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Fiercer fines are failing to stop motorists using hand-held mobile phones while driving.
The number of offenders is now higher than the year just before harsher penalties were introduced, statistics reveal.
There were at least 171,000 fixed penalty notices (FPN) for mobile phone offences in 2010/11, according to Freedom of Information requests made to England and Wales police forces by insurance company swiftcover.com.
With two of the 43 forces yet to respond, the 2010/11 figure was higher than the 166,800 total in 2006 - the year before the fine was doubled, with the threat of points going on to licences of offending drivers.
The latest total was also more than double the figure of 74,000 in 2004.
Hampshire Police is one of three forces in the country that have seen an increase.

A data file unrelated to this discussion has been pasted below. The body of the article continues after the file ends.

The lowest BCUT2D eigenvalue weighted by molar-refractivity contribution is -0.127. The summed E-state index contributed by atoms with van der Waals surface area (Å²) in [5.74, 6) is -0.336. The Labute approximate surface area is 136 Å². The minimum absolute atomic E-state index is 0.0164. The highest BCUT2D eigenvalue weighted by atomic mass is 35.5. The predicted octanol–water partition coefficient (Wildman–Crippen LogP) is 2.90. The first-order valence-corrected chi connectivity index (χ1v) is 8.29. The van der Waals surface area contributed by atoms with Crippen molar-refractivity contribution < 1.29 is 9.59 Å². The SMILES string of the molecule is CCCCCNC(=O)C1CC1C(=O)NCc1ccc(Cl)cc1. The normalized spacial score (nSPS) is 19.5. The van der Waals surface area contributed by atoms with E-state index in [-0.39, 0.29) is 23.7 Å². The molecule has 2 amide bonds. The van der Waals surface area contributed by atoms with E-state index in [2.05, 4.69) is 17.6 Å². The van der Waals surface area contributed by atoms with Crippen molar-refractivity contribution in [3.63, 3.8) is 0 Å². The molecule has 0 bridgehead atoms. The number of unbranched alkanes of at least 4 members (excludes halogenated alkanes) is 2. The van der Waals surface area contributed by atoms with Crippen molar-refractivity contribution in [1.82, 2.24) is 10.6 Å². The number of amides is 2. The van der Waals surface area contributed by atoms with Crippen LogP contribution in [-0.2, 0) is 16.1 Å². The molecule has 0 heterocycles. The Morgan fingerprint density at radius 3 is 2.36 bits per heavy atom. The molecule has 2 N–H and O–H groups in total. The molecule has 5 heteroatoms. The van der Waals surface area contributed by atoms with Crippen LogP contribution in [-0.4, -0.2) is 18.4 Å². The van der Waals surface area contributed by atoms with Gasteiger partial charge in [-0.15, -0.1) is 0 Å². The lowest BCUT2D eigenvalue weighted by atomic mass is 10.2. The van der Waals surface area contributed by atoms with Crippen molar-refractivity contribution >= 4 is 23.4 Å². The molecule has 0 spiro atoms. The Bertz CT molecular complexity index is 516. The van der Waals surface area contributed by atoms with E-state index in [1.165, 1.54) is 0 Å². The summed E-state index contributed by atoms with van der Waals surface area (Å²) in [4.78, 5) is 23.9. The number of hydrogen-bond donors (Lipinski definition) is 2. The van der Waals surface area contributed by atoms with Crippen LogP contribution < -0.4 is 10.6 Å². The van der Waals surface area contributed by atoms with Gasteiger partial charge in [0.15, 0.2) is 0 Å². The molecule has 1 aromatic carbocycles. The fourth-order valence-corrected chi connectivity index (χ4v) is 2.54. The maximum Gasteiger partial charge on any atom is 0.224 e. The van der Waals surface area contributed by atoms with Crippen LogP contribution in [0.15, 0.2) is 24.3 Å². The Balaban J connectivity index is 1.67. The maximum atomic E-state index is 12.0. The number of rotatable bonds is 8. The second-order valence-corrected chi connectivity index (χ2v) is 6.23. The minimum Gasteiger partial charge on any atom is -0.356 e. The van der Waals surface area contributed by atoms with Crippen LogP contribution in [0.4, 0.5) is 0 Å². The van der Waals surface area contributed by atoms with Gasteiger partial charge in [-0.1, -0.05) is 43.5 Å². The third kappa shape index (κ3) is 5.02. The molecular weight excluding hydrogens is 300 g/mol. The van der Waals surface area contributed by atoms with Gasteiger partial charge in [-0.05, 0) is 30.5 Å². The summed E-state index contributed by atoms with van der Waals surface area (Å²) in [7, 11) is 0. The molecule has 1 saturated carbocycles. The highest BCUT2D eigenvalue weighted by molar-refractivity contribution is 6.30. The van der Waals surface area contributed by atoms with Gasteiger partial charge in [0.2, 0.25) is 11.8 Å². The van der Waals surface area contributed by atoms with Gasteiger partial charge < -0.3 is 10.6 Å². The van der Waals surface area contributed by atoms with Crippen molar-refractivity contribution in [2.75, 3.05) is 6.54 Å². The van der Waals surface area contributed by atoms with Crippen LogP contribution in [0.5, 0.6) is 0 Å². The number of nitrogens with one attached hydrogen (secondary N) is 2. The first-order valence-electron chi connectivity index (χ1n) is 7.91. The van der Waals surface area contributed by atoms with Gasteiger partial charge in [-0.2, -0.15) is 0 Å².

Swiftcover said its research also showed that 5% of drivers admitted using social networking sites while driving within the past year, with this figure rising to 12% for 18-34 year olds.
Robin Reames, chief claims officer at swiftcover.com, said: "It's clear that current measures to stop motorists using their phones while driving simply aren't working.
"An irresponsible but substantial minority of motorists are continuing to flout laws and endanger others, all for the sake of a phone call that could be taken at another time."
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